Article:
Culture№ 1 July 2018
Interactive art has arrived and is here to stay. Modern audiences want to be more than exhibition visitors or spectators at a play – they want to be participants in the act.
One explanation for the rise of interactivity is competition for audiences. Almost every type of cultural entertainment displays a trend that experts have dubbed "going public". Museums, theatre, cinema, quests and creative groups are all in competition with each other, as well as with new mobile technologies, for the attention of audiences.
There are many outstanding interactive projects. T Visionarium, an installation led by media pioneer Jeffrey Shaw, holds a special place on this list. Several data streams were projected onto a cylindrical screen and viewers inside the installation could travel around a whole variety of content, and "direct" their own narrative. "The project may seem primitive nowadays, but it was an important milestone," says Ksenia Khrabrykh, the artistic director of Interactive Art Studio in St Petersburg.
T Visionarium, an installation led by media pioneer Jeffrey Shaw, holds a special place on this list
It is worth noting two projects in the field of interactive cinema. The creators of the thriller Inside Experience uploaded the heroine onto Facebook, collected followers and let the narrative be led by what they wrote. Another film experiment, Late Fragment, released on DVD, invites viewers using a game console to "unravel" the stories of its three main characters.
All types of interactive art can endlessly combine with one another to produce completely new forms. "It is not enough for people to be mere observers: they need to be a part of something – an event, an action or a process. When they enter the interactive dimension, all channels of perception come alive, offering a new emotional experience, which is what many people today lack," says psychologist Tatyana Kaluzhenina.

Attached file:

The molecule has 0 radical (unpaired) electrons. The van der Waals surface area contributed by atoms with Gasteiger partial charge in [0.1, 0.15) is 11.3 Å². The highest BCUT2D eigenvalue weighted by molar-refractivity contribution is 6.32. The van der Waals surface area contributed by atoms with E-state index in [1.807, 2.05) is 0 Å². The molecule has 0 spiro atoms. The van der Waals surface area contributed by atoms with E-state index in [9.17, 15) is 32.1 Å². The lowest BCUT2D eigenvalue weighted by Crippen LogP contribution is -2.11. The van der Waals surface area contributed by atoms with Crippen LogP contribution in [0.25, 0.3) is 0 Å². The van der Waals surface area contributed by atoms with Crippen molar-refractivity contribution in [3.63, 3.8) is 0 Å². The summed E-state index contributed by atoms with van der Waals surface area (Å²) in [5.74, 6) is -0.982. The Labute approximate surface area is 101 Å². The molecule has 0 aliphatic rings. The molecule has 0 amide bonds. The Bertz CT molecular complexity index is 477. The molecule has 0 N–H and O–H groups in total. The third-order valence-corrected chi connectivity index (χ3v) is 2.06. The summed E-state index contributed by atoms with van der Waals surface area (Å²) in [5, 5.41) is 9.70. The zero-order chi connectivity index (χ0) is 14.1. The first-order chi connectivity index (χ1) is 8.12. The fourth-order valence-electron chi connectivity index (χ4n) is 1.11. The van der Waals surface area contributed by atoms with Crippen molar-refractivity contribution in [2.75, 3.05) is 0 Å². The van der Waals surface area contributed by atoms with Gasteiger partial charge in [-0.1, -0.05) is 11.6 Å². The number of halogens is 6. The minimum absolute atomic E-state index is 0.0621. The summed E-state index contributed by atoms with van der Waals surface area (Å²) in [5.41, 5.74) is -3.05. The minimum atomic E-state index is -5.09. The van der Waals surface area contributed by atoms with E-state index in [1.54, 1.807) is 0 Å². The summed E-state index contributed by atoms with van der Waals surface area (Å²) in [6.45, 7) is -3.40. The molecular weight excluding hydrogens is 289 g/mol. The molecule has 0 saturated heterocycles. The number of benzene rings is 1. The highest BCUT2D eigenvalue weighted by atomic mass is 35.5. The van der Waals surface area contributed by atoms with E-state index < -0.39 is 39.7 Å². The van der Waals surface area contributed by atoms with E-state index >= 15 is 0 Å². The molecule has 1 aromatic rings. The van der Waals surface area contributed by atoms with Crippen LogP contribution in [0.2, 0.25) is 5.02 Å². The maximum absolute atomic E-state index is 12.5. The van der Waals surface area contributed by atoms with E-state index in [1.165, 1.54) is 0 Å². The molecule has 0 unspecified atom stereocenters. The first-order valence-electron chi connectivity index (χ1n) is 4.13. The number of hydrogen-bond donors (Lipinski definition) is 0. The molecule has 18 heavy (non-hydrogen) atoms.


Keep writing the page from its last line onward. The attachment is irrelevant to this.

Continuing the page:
Examples of interactive art are plentiful – one might think of the Gesamtkunstwerk concept of Richard Wagner, the Manifesto of Futurism, the ideas of the Dadaists and visual art practices of the early 20th century, the biomechanics of Vsevolod Meyerhold, or the literary experiments of James Joyce and Vladimir Nabokov. However, interactivity as a prevalent feature of different art forms is a phenomenon of the second half of the 20th century and the early years of the 21st.
In the literary world, the interactive trend takes the form of ergodic literature – books that demand effort from the reader who must, for example, choose how the plot is to develop. An interesting example is S, a book by writer J.J. Abrams and film director Doug Dorst. It is a fictional work purporting to have been written in 1949, but the key point of interest are the page margins, which contain notes scribbled by student readers attempting to decipher the book’s content.